How do you seek out fellow Husker fans in Arkansas? Is there a place where you watch the games? Do you listen to certain games on the Internet, the radio?
Primarily I always keep an eye open for anything people have that denotes them as being Husker fans, ie: flags outside their homes, clothing, license plates or stickers on their cars, etc. It’s a great icebreaker when you see someone out wearing a husker shirt or hat or something. We just had a baby a couple of years ago, so I’ve been staying home a lot and watching the games from the comfort of my own sofa. I’ll start seeking out Husker groups when the baby is a bit older and we have a life again.
No local radio stations carry the Husker games so the only way I am able to get the games is on the internet.
Any other Husker sports you admire along with football?
I follow all Nebraska sports, but not as passionately as I do the football team.
What's your best Husker memory? It can be from a game, a tailgate, whatever.
I don’t really have a singular moment that is a favorite memory. Honestly, my entire childhood is my best Husker memory. Growing up, football Saturdays at our house meant you better want to listen to the Husker game or you better find someplace else to be for about five hours. My father always had every radio in the house, garage, car, boat, duck blind, etc., wherever he was, tuned into KFAB and Lyell Bremser’s call of the game, pre-game and post-game shows. Even if the Huskers were playing on TV, he always turned the volume down on the TV and listened to Bremser’s play-by-play while watching the game on TV. When Bremser retired and Kent Pavelka assumed the announcing responsibilities it was one of the most sanguine days in my father’s life. My father had a general electric transistor radio that went everywhere with him if he was forced to leave the house during a game. That transistor spent many afternoons with my father and I pheasant hunting, on the lake fishing, blue rock shooting, cutting firewood, raking leaves in the yard, etc. When my father passed away from cancer several years ago, that transistor radio was the only thing among his personal effects that I really wanted due to the intimate role it had played in my childhood memories. Unfortunately, my mother had already give it to the church with most of my father’s other personal effects. I hope whoever ended up with that radio enjoys it as much as my father and I did…but I doubt it.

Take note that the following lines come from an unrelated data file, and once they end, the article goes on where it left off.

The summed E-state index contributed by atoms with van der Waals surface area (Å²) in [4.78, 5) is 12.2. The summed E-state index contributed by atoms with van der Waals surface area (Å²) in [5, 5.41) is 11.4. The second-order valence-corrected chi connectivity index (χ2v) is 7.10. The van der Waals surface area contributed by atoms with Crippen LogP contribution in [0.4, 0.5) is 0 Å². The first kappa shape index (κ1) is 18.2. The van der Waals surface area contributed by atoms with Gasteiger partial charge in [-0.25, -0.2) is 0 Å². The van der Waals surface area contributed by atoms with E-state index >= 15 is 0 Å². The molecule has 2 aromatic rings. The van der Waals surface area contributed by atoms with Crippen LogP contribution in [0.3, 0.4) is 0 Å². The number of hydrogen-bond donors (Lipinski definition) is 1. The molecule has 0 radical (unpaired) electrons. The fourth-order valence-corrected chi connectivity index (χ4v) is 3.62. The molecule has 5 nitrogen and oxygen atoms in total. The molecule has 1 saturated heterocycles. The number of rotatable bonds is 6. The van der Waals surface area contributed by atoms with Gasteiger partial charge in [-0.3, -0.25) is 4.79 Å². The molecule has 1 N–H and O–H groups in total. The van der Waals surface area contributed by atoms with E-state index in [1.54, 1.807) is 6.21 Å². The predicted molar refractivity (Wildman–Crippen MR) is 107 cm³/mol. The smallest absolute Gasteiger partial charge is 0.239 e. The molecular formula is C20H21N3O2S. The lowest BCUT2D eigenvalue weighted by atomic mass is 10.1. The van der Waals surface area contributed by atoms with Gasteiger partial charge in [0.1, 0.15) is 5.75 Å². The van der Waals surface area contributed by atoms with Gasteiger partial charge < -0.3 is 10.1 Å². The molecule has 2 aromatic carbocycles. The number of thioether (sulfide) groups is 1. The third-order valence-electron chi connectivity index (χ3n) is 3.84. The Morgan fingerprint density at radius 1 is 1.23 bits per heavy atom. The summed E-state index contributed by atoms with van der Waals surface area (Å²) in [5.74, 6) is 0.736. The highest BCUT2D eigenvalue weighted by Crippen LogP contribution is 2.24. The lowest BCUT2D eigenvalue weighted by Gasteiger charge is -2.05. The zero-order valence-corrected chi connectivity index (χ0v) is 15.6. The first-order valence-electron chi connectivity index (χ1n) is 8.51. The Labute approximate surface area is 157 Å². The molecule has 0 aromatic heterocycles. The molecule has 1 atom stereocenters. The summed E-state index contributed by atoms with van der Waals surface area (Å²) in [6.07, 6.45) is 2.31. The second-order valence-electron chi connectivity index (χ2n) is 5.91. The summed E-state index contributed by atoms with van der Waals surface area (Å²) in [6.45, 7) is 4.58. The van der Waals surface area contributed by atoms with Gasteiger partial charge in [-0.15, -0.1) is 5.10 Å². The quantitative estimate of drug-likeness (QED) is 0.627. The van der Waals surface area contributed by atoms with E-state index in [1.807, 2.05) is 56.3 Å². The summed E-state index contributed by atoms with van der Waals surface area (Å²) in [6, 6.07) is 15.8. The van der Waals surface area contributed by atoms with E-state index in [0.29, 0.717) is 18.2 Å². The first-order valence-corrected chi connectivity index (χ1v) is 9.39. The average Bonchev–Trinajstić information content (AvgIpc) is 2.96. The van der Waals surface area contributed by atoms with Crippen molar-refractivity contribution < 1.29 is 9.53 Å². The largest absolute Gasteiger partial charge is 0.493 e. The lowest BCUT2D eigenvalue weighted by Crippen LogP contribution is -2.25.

I remember as a child, never doing anything on game days that meant I couldn’t at least listen to the game. If my mother insisted that I run errands with her, I made sure she had the radio in her car tuned into the game before I would leave the house. In those days it was easy to stay tuned to the game as almost every business establishment would have the game playing over their store intercom. I remember standing in Center Ace Hardware in Omaha as Jarvis Redwine scored a touchdown against Missouri and hearing a cacophony of cheers go up from the other patrons, feeling as if we were actually at the game!
Feel free to add whatever else you like that you think people might be interested in.
The only other thing I would like to add is how blessed and lucky I feel to have grown up in Nebraska during the time I did. It was a rare and unique time and given the way the sports world is today I doubt it will ever be repeated.